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How To Heal Dry Patches on Your Face

Posted by

Brian Melville


Did you know that 59% of Americans said in a study that they’re uncomfortable in their skin? Out of that percentage, about 67% said they have problems with their skin, which make them unhappy!

If this sounds familiar, then you might wonder what you can do to keep dry patches on the face under control. The good news is that there’s hope to relieve dry skin. Read this guide on healing dry skin patches on your face today!

Dry Skin Patches on the Face Causes

Cold weather is one of the top reasons. Cold weather dries skin and eliminates moisture. Brisk winds, low humidity, and cold temperatures can cause this.

Heaters can also dry out the skin. You can use a humidifier to add moisture to the air along with a daily skin routine.

Seborrheic Dermatitis

Dry white patches on the face can be from seborrheic dermatitis. It can cause greasy, scaly, swollen, and red skin.

It’s most common on your scalp (dandruff) but can appear on your face. This includes smile lines, your nose, and your eyebrows. When yeast levels become elevated, it can lead to flaky patches.


About 5.46% of adults around the world have rosacea. Rosacea is when your skin is sensitive to the environment.

It can lead to redness on your cheeks and nose. Dry patches are a common symptom as well. Find moisturizers that protect your skin from the elements.


Psoriasis causes dry red patches on the face. They can have silver, thick, and red plaques.

While it can appear anywhere, it’s most common on the face. You can also find it on the scalp as well.

Contact Dermatitis

Contact dermatitis is a form of eczema. This is when you come into contact with something that causes an allergic reaction.

The symptoms are similar to eczema. It isn’t linked to other allergic conditions. You might need topical steroids for treatment.


Eczema causes irritated and dry skin. While you can develop it during adulthood, it often begins in childhood.

You might experience itching and redness. You’ll notice reddened dry patches around the eyes and on your cheeks.

Your Diet

Ensure that you’re eating enough healthy fats in your diet. This should include omega-6 and omega-3 fatty acids. Examples include flaxseeds, salmon, walnuts, etc.

Oatmeal, avocado, and coconut are also excellent options. Foods such as refined carbs, salty and sugary foods, and alcohol can dry your skin.

If you have an excess of caffeine, dairy, and vitamin A, it can also dry your skin. Don’t forget to include prebiotics and probiotics.

Low glycemic foods could help. It could also help with acne. Don’t forget your leafy greens, berries, and turmeric.

Prebiotics include:

  • Asparagus
  • Leeks
  • Garlic

Probiotics include:

  • Sauerkraut
  • Yogurt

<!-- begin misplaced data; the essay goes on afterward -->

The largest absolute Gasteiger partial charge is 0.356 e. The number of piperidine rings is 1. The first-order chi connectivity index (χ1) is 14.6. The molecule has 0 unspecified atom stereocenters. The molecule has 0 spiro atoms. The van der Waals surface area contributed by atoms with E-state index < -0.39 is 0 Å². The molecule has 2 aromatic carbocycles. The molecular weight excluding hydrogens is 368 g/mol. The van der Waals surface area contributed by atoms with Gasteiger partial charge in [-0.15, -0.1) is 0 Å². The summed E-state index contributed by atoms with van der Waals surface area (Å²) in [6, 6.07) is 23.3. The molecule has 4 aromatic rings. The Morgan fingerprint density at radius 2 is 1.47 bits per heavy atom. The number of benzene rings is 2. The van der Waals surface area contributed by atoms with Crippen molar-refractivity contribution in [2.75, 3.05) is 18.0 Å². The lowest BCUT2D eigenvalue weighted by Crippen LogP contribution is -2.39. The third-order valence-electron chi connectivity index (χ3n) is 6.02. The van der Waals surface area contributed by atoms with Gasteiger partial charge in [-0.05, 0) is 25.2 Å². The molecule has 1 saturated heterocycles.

• Miso
  • Kombucha
  • Kimchi
  • Pickled items

Low glycemic index foods include:

  • Pasteurized eggs
  • Quinoa
  • Sweet potato
  • Brown rice
  • Vegetables
  • Steel-cut oatmeal

Healing and Preventing Dry Skin

Avoid irritants and use enough cleanser to remove oil and dirt. Don’t rub; pat your skin with a towel.

Drink plenty of water throughout the day. Avoid smoking and relieve stress. Decrease the amount of sun exposure and use SPF for extended periods.

Look for gentle cleansers that have hyaluronic acid. It retains skin moisture and helps to maintain collagen.

Use warm instead of hot water when showering. Limit the time you shower since it could dry out your skin.

Avoid products with harsh chemicals or fragrances. Avoid heat sources such as the fireplace.

Use non-irritating laundry detergent. Hypoallergenic laundry detergent and cotton clothing are the best options.

1. Face Cleanser

Use a gentle cleanser daily. Ensure that it’ll hydrate and exfoliate your skin. Some could even prevent irritation.

2. Face Mask

After you wash your face, use a face mask. Apply over your nose, cheeks, forehead, and chin.

Keep the skin under your eyes exposed. After 10 minutes, rinse your face with facial soap and use a moisturizing cream. Use the face mask once per week.

3. Face Moisturizer

Each day after washing your face, use a facial moisturizer. Use a dime-sized amount and massage it into your forehead, cheeks, nose, under your eyes, and chin. Use it in the morning and evening.

4. Exfoliate

If your cleanser isn’t an exfoliate, you’ll want to use one a couple of times a week. It helps to remove dead skin cells.

Without exfoliants, it could cause clogged pores and dry patches. Exfoliates include facial scrubs, exfoliating washcloths, and cleansing brushes.

Exfoliates could make dry skin worse in some. Always spot test an area first and see how your skin responds. Wait a few days before you use anymore.


For more serious conditions, a dermatologist could help. They might prescribe a cream or ointment.

Treatment will depend on the type and severity. They might even prescribe a steroid.

When To See a Doctor

Contact your doctor if the itching is so bad that it disrupts your schedule. If you notice a rash or have signs of an infection, don’t delay. Infections could include warm, red, and swollen skin.

How To Prevent and Heal Dry Patches on the Face

After exploring this guide, you should have a better idea of how to prevent and heal dry patches on the face. Take your time trying different options and figuring out what’s best for your skin.

Are you ready to prevent and combat dry skin? Check out our various products today!

We even have bundles available. If you have any questions along the way, we’re happy to help.